Tuesday, October 26, 2021

SOUNDWARE: Temple Sitar. Sitar Soundfont (.sf2) and Zampler Patches.


Temple Sitar Soundfont and Zampler Patches. 

Add some of the 'mystical East' to your songs.

Great thing about the Sitar is that it crosses all musical genre borders. From 'classical' Indian and pop, and Bollywood through to Western Rock, indie, and pop, you'll find sitars adding some Eastern mystical spice. 

The other great thing about the Sitar is it's so great for all kinds of effects processing. You can do almost anything to it and it sounds great. Bit like electric guitar. Reverb, delay, phasing, chorus, and flanging. You can even throw some tube distortion an overdrive at one and it still sounds great! 

Here's a short demo track/snippets:

Temple Sitar Download Link. 

So here's the download link. Just download the entire folder to your hard drive then use Zampler's 'load patch' function to navigate to the folder. Then load and audition your required patch. 

A .sf2 Sounfont file is also included within the package. This can be used with Reason's NN-XT or Bitwig's Sampler instruments. You will also find this within the folder, although the following link will give you just the .sf2 soundfont file if you don't want the Zampler patches,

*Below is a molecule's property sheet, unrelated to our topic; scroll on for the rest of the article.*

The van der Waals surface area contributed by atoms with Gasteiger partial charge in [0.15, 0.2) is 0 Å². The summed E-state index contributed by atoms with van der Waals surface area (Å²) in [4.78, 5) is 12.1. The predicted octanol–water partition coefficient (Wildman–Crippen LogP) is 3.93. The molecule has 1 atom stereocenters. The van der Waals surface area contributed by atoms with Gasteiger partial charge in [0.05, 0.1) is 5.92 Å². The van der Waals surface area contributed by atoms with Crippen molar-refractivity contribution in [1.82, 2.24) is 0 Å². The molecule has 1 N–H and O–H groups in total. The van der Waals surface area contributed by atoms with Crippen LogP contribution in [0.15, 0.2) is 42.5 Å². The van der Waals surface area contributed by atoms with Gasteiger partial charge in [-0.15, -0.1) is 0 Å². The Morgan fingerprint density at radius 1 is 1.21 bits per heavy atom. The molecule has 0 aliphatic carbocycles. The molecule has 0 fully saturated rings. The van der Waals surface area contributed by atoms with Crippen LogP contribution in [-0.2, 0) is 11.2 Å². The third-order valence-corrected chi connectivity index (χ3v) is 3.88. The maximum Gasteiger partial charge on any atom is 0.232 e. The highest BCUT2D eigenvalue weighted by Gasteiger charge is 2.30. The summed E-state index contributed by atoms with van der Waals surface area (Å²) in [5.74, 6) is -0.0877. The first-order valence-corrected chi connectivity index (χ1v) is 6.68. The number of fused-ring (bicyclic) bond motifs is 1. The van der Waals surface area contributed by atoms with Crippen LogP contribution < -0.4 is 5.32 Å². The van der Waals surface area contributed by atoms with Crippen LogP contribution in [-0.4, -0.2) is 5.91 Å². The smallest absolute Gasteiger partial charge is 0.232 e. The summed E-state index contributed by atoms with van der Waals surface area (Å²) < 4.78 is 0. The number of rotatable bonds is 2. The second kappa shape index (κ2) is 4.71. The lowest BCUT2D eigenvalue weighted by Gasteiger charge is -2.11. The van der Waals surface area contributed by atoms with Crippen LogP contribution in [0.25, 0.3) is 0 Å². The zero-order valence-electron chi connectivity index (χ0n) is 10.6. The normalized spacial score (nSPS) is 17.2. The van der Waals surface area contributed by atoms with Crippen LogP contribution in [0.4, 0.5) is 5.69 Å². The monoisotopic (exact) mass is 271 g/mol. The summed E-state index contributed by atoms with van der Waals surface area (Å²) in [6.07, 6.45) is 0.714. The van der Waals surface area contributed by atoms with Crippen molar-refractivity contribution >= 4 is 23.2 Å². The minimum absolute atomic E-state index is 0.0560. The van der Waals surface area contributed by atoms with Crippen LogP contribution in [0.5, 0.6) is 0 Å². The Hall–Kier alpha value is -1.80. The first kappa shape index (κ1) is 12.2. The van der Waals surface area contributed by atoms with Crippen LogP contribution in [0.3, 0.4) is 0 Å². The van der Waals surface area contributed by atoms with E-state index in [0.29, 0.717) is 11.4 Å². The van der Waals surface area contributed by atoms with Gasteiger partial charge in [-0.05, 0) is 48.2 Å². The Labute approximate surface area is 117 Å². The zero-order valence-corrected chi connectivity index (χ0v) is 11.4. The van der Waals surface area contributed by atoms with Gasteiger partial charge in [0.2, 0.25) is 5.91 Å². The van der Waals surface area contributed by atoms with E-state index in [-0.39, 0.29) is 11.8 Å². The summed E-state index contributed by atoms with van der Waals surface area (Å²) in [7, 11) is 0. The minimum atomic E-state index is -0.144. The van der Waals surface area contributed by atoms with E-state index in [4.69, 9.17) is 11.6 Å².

Patches for Bitwig and Reason NN-XT are in development, I'll post these as soon as they are complete. 
My Facebook Page will update you when they are ready, so perhaps consider following me there.


The information contained within this blog post is offered on an informal basis and is correct to the best of my knowledge. I accept no responsibility for outcomes arising from the mis/interpretation or use of this information and/or associated download files. Always download files via security/scanning software. 


1 comment:

  1. Thanks and these samples sound very good!

    I got the soundfont version running in Reason's NNXT although the patches opened with a "Missing Samples" message and I had to guide the NNXT browser to the samples folder to find the samples for each preset and resave them so NNXT won't be confused next time, which was not a problem.

    I noticed the samples themselves are the same for each preset and the NNXT's settings also appear the same for each preset - so how do the sounds for each preset sound so different?

    You must have your presets differences saved as part of each patch in a manner invisible to the user; right?

    I've never tried to make an instrument like this so am curious.

    Regardless, thank you again and it sounds great!